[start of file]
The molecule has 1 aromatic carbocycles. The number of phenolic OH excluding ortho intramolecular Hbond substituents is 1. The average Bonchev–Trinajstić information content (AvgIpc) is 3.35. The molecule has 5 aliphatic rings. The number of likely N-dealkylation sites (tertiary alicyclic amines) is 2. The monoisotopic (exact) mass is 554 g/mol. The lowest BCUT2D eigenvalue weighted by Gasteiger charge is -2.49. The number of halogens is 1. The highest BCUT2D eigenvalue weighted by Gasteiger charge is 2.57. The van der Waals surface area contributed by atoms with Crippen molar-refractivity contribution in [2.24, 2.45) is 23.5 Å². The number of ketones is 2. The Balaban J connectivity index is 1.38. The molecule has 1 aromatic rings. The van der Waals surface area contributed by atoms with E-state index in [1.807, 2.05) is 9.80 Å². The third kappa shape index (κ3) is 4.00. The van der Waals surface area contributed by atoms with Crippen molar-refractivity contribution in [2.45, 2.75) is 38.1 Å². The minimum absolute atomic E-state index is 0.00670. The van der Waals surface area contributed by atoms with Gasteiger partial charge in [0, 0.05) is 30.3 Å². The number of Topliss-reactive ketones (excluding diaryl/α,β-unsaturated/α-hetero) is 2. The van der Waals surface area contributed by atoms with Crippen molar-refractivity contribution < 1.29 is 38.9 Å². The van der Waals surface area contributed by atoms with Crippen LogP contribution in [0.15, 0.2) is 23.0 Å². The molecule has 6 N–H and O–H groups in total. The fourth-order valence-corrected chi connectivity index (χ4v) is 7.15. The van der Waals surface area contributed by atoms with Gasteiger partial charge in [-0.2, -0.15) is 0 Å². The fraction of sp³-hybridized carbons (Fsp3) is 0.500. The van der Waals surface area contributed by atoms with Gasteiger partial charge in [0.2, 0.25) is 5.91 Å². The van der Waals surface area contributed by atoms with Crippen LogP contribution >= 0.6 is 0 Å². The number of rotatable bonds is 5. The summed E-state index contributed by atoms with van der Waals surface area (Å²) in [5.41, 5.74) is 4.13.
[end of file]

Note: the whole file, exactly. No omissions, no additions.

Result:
The molecule has 1 aromatic carbocycles. The number of phenolic OH excluding ortho intramolecular Hbond substituents is 1. The average Bonchev–Trinajstić information content (AvgIpc) is 3.35. The molecule has 5 aliphatic rings. The number of likely N-dealkylation sites (tertiary alicyclic amines) is 2. The monoisotopic (exact) mass is 554 g/mol. The lowest BCUT2D eigenvalue weighted by Gasteiger charge is -2.49. The number of halogens is 1. The highest BCUT2D eigenvalue weighted by Gasteiger charge is 2.57. The van der Waals surface area contributed by atoms with Crippen molar-refractivity contribution in [2.24, 2.45) is 23.5 Å². The number of ketones is 2. The Balaban J connectivity index is 1.38. The molecule has 1 aromatic rings. The van der Waals surface area contributed by atoms with E-state index in [1.807, 2.05) is 9.80 Å². The third kappa shape index (κ3) is 4.00. The van der Waals surface area contributed by atoms with Crippen molar-refractivity contribution in [2.45, 2.75) is 38.1 Å². The minimum absolute atomic E-state index is 0.00670. The van der Waals surface area contributed by atoms with Gasteiger partial charge in [0, 0.05) is 30.3 Å². The number of Topliss-reactive ketones (excluding diaryl/α,β-unsaturated/α-hetero) is 2. The van der Waals surface area contributed by atoms with Crippen molar-refractivity contribution < 1.29 is 38.9 Å². The van der Waals surface area contributed by atoms with Crippen LogP contribution in [0.15, 0.2) is 23.0 Å². The molecule has 6 N–H and O–H groups in total. The fourth-order valence-corrected chi connectivity index (χ4v) is 7.15. The van der Waals surface area contributed by atoms with Gasteiger partial charge in [-0.2, -0.15) is 0 Å². The fraction of sp³-hybridized carbons (Fsp3) is 0.500. The van der Waals surface area contributed by atoms with Gasteiger partial charge in [0.2, 0.25) is 5.91 Å². The van der Waals surface area contributed by atoms with Crippen LogP contribution >= 0.6 is 0 Å². The number of rotatable bonds is 5. The summed E-state index contributed by atoms with van der Waals surface area (Å²) in [5.41, 5.74) is 4.13.